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Same-sex weddings continue after judge declares Wisconsin ban unconstitutional

Pamela Norby (left) and Crystal Norby, who is five months pregnant, kiss after being married at the Milwaukee County Clerk’s office in Milwaukee on Friday, hours after a federal judge deemed Wisconsin’s ban on same-sex marriage unconstitutional. (Brendan O'Brien / Reuters)

MADISON — On the day after a federal judge struck down Wisconsin’s ban on same-sex marriage, 36 more couples had received marriage licenses as of noon Saturday, according to the Dane County clerk.

Couples were led to the grass and steps outside the City-County Building for their ceremonies, just a block down from the State Capitol building, and the hubbub from the annual Cows on the Concourse and the weekly Farmers’ Market on the Capitol Square.

The clerk’s office, normally closed on Saturdays, had about 30 people working to answer phones, check documents and help people fill out forms.

U.S. District Judge Barbara Crabb ruled the ban unconstitutional Friday, writing that it violated same-sex couples’ rights to due process and equal protection under law.

“Quite simply, this case is about liberty and equality, the two cornerstones of the rights protected by the United States Constitution,” Crabb wrote.

Crabb did not issue an immediate injunction barring the state from enforcing the same-sex marriage ban and Attorney General J.B. Van Hollen has said he will appeal the ruling, leading to some disagreement over whether or not the law is still in effect.

Although Van Hollen said the ban remains in force, clerks in Dane and Milwaukee counties started issuing marriage licenses to gay couples soon after Crabb’s ruling was announced Friday afternoon.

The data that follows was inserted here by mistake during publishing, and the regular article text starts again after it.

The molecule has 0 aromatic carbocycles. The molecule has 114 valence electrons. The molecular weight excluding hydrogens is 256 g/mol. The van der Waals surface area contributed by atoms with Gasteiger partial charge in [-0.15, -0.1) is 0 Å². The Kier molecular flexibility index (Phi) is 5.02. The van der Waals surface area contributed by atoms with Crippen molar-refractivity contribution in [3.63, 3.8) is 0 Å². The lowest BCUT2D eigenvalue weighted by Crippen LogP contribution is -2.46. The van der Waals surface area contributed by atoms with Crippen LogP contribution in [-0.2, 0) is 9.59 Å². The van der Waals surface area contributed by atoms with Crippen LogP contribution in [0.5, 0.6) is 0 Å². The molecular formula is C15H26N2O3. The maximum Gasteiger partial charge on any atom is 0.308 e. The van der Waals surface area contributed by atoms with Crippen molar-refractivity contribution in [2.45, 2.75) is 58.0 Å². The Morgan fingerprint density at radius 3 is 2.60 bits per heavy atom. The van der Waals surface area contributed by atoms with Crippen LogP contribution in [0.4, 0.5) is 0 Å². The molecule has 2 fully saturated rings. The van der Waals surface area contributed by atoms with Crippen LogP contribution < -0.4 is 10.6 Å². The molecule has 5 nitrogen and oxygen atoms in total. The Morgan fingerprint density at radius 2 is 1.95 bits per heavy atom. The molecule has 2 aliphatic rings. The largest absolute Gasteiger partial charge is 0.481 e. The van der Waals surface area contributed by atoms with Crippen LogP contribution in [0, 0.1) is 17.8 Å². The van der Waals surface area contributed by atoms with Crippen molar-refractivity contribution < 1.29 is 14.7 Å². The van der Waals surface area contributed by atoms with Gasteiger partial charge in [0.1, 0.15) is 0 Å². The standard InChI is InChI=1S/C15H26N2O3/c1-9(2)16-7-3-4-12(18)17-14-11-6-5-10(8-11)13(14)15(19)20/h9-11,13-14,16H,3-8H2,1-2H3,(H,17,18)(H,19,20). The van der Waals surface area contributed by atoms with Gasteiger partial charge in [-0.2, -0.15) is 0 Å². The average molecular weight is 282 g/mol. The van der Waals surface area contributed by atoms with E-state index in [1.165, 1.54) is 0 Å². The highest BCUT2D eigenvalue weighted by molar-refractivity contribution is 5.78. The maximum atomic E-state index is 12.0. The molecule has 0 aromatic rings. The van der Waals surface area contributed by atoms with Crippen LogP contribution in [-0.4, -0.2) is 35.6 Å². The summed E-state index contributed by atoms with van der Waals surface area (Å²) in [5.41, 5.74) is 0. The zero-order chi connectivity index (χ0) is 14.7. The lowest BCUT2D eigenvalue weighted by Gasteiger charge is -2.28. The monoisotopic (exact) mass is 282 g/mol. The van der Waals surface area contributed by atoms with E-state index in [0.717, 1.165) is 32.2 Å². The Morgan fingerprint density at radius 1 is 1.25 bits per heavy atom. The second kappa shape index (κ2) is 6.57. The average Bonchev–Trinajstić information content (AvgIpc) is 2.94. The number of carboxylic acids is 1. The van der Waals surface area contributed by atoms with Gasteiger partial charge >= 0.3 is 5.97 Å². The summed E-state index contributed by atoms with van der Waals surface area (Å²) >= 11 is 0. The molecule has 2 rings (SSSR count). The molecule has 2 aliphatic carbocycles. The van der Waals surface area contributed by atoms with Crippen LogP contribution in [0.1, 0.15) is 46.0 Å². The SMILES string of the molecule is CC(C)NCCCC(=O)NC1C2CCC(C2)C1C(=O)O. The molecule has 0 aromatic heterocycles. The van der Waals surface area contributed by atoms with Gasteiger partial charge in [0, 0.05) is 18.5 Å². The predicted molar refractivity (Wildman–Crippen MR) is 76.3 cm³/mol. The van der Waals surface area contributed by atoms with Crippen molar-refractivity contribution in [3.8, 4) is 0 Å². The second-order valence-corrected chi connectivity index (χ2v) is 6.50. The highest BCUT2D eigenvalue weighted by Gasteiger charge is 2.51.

By the time the Dane County Clerk’s Office closed Friday night, having stayed open late to perform the marriages, 61 couples had been wed. So that number was up to 97 by mid-day Saturday.

Van Hollen has filed an emergency motion to stop the marriages pending the appeal.

Given the court’s decision, however, Dane County Clerk Scott McDonell said he had no legal basis to deny marriage licenses to same-sex couples.

“I have to follow the law, and the law right now is that the marriage ban is unconstitutional,” McDonell said.

Sixty eight same-sex couples picked up marriage licenses Friday night at the Milwaukee County Courthouse, which extended its hours into the weekend with Milwaukee County Executive Chris Abele personally footing the bill for employee overtime. Nearly 70 more same-sex couples had picked up marriage licenses by 11 a.m. Saturday.

Nationwide, same-sex couples have the right to marry in 19 states and the District of Columbia. Judges in seven of the remaining 31 states have issued rulings striking down same-sex marriage bans, with those rulings stayed as they work their way through appellate courts.

In Wisconsin, voters in 2006 resoundingly approved the same-sex marriage amendment, 59 percent to 41 percent. Every county in the state except Dane voted for it.

But the most recent Marquette Law School poll, released May 21, found 55 percent of registered voters statewide now favor allowing gay marriage, while 37 percent oppose it and 6 percent say they do not know.

Also on Friday, seven couples filed a lawsuit challenging North Dakota’s ban on same-sex marriage and asserting the state must recognize such marriages conducted elsewhere.

North Dakota was the last state without a challenge to such a ban. As of Friday, every U.S. state had either legalized same-sex marriage or seen challenges to laws banning the practice.

The Milwaukee Journal Sentinel and Forum News Service contributed to this report.